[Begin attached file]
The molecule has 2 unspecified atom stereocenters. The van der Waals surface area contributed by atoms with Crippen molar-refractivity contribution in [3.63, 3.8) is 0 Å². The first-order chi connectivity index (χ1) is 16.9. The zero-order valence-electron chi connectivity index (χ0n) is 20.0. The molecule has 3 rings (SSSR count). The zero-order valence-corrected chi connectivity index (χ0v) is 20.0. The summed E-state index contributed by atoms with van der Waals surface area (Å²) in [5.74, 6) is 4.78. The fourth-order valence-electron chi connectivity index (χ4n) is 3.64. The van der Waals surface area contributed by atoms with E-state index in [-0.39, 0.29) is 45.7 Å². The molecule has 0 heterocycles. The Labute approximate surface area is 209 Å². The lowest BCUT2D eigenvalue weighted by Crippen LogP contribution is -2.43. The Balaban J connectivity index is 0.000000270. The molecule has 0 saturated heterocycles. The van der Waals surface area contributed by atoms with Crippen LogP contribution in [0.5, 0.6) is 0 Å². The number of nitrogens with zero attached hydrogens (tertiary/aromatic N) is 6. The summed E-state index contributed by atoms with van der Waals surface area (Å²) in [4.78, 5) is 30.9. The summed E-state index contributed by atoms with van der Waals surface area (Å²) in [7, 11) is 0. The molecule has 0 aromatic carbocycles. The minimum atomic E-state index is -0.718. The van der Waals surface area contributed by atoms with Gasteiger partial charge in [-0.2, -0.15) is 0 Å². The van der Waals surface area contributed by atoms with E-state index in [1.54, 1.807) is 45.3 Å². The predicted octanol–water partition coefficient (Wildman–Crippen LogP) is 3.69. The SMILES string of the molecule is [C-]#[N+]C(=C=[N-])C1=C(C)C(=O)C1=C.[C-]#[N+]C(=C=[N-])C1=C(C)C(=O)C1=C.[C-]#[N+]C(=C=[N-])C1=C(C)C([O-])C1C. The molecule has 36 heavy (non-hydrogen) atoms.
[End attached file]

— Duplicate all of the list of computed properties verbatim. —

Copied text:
The molecule has 2 unspecified atom stereocenters. The van der Waals surface area contributed by atoms with Crippen molar-refractivity contribution in [3.63, 3.8) is 0 Å². The first-order chi connectivity index (χ1) is 16.9. The zero-order valence-electron chi connectivity index (χ0n) is 20.0. The molecule has 3 rings (SSSR count). The zero-order valence-corrected chi connectivity index (χ0v) is 20.0. The summed E-state index contributed by atoms with van der Waals surface area (Å²) in [5.74, 6) is 4.78. The fourth-order valence-electron chi connectivity index (χ4n) is 3.64. The van der Waals surface area contributed by atoms with E-state index in [-0.39, 0.29) is 45.7 Å². The molecule has 0 heterocycles. The Labute approximate surface area is 209 Å². The lowest BCUT2D eigenvalue weighted by Crippen LogP contribution is -2.43. The Balaban J connectivity index is 0.000000270. The molecule has 0 saturated heterocycles. The van der Waals surface area contributed by atoms with Crippen LogP contribution in [0.5, 0.6) is 0 Å². The number of nitrogens with zero attached hydrogens (tertiary/aromatic N) is 6. The summed E-state index contributed by atoms with van der Waals surface area (Å²) in [4.78, 5) is 30.9. The summed E-state index contributed by atoms with van der Waals surface area (Å²) in [7, 11) is 0. The molecule has 0 aromatic carbocycles. The minimum atomic E-state index is -0.718. The van der Waals surface area contributed by atoms with Gasteiger partial charge in [-0.2, -0.15) is 0 Å². The van der Waals surface area contributed by atoms with E-state index in [1.54, 1.807) is 45.3 Å². The predicted octanol–water partition coefficient (Wildman–Crippen LogP) is 3.69. The SMILES string of the molecule is [C-]#[N+]C(=C=[N-])C1=C(C)C(=O)C1=C.[C-]#[N+]C(=C=[N-])C1=C(C)C(=O)C1=C.[C-]#[N+]C(=C=[N-])C1=C(C)C([O-])C1C. The molecule has 36 heavy (non-hydrogen) atoms.